Skip the taste tests, the vending machine knows all

Coca-Cola has just unveiled new machines in a handful of Southern California fast food joints that dispense up to 100 different beverages. They offer unheard of new flavors of soda (e.g. Raspberry Coke, Peach Fanta, etc.), fruity waters and juices, and you can also add vitamins to your beverage of choice. I recently heard about the machines on the news and you may have, too. However, what hasn't been widely reported is how these machines are being used to gauge consumer tastes in an amazingly high-tech way.

The dispenser, called the Coca-Cola Freestyle, isn't just playing bartender; it's an uber-researcher. It's collecting all the data on these taste combinations that consumers are purchasing and communicating the results back to headquarters in real time. It will then use these results to market new flavors to specific regions. Talk about a great way to integrate technology and market research!

Currently, there are only 15 machines in the marketplace, but another 60 will be in stores by the end of September. For a list of current locations, visit the Coca-Cola Freestyle fansite on Facebook.

Drink up, folks! Big Brother is paying attention.

P.S. For those of you who are Lost fans, is it just me or does the video above look like something the Dharma Initiative would produce?

I'd like a fudgy bar and a pink pump, please

Make no doubt about it, women love shoes. As someone with more than 100 pairs, I can attest to that. So it's no surprise that the latest ad campaign from Famous Footwear caught my attention.

The second video on their microsite* doesn't do anything for me; it doesn't ring true (kids don't get excited about shoes like we gals do). However, video #1 with the women, now that's real to me (click on the player below to see it).

In essence, the familiar ice cream truck is transformed into a shoe truck. The driver, dressed in a crisp, white uniform, drives through the neighborhood, playing that hypnotic music that alerts women near and far that fancy pumps and athletic shoes are approaching. Women scurry out of their homes, abandoning their families and household chores. They chase after the truck with the same unbridled enthusiasm we all had when we were seven and the ice cream man came ambling down our street.

It's a fun and memorable spot that captures the joy that we girly-girls experience when we get new shoes. Personally, I'd drop the footage of the kids and husbands chasing the wayward women as they pursue cute heels, but no one asked me.

* Note: Since this original post, the microsite has been taken down.

Give my mail carrier the day off

The United States Post Office is continuing to urge Congress to let it go to a five-day delivery schedule, skipping Saturday and Sunday. Online bill pay and the proliferation of email continue to deliver a wallop to its bottom line. Now, to make matters even more challenging, USPS's direct mail business is suffering a huge hit.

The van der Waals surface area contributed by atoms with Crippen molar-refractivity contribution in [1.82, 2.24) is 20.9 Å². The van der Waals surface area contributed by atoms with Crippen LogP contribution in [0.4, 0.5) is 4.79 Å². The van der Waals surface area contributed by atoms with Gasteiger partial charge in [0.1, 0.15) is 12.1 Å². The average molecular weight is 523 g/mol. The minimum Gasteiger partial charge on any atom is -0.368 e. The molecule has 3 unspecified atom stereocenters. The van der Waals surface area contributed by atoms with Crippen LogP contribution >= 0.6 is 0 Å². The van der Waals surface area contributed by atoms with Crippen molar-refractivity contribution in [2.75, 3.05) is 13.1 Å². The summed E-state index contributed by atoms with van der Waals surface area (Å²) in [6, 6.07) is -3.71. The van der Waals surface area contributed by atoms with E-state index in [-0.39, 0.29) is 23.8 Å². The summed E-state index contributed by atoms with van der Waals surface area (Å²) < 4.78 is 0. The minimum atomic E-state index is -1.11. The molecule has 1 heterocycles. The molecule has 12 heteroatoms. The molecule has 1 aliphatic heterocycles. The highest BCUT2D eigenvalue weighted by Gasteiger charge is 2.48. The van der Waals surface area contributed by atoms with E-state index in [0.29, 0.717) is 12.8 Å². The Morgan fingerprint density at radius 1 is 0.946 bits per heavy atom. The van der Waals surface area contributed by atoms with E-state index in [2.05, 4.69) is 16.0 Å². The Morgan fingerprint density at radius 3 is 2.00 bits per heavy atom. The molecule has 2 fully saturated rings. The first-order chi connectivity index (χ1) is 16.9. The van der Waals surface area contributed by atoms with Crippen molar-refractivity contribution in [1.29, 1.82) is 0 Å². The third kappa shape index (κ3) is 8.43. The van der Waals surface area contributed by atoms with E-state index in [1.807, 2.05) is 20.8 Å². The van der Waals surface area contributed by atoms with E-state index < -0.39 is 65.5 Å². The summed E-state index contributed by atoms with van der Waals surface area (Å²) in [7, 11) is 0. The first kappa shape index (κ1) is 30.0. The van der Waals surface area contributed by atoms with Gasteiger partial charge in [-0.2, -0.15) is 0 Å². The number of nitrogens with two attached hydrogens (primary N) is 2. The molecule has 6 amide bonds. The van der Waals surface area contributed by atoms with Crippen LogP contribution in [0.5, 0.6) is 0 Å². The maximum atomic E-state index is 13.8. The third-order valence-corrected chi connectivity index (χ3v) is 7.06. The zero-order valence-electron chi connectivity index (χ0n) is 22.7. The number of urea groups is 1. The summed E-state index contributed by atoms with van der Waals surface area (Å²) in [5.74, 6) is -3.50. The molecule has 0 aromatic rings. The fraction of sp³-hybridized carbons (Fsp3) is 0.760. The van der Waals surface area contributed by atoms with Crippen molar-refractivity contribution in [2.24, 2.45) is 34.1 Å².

For the quarter that ended June 30, the USPS lost $2.4 billion in direct mail revenue. The Direct Marketing Association had anticipated a downturn in direct mail volume earlier this year, but it was an optimistic 1% dip. On Thursday, the DMA revised that number to 10%.

With digital media taking center stage these days, the direct mail business is facing the same challenges as other print products (e.g. newspapers, magazines, etc.). Viral marketing, social media, SEO, and other more cost-effective online tools are garnering more attention and yielding better results. Technology is changing our world.

If I had a vote, I'd tell Congress to give a thumbs up to the five-day delivery week. What's the point of delivering on Saturdays, if there's no mail to deliver?


With an unemployment rate of 9.5%, I'm sure most of us know at least one person who has been laid off this year. I was let go in a RIF a few months ago and I know firsthand how tough it is out there. Very few job openings, unprecedented competition, and, in some cases, lower than average salaries.

Yesterday, while I was searching my favorite online job sites, I stumbled upon an interesting find that's definitely worth bookmarking. offers a variety of free mixers that are open to the public. They also invite recruiters and hiring managers to their events, too. But, more than anything, it's a chance to network, exchange ideas, offer suggestions, and create community.

If you're looking for a job, check it out. And, if you're searching for good talent, go to a mixer. The ideal candidate for that hard to fill position might just be on the other side of that martini.

LinkedIn's "blacklist" button

If you're a regular user of LinkedIn, surely you've invited people to join your network. Most likely, all of them have accepted your invite. However, if you've ever received the dreaded "I don't know this person" rejection, you should shape up before it's too late.

If you've gotten one of these notices, either you didn't really know the person you were inviting or you neglected to jog their memory about who you are. In all likelihood, it was an innocent mistake. Seems like a harmless error, right?

The short answer is no. LinkedIn considers this to be a big, black mark against you. Get five of these rejections and you have to start inserting an email address into each invitation to provide further evidence that you really know Sally Sassypants or Joe Jawannadance. If you behave from that point on, LinkedIn will eventually let you bypass this extra step. The catch is that you have sign an agreement that says you will allow your account to be suspended if you don't manage your network appropriately.

Ever get an email from someone you didn't know, but who asked you to send them your email address so they can connect with you (remember, people can contact you through LinkedIn without ever seeing your email addy)? Sounds fishy, huh? Well, chances are it's from someone who has been placed on LinkedIn's blacklist.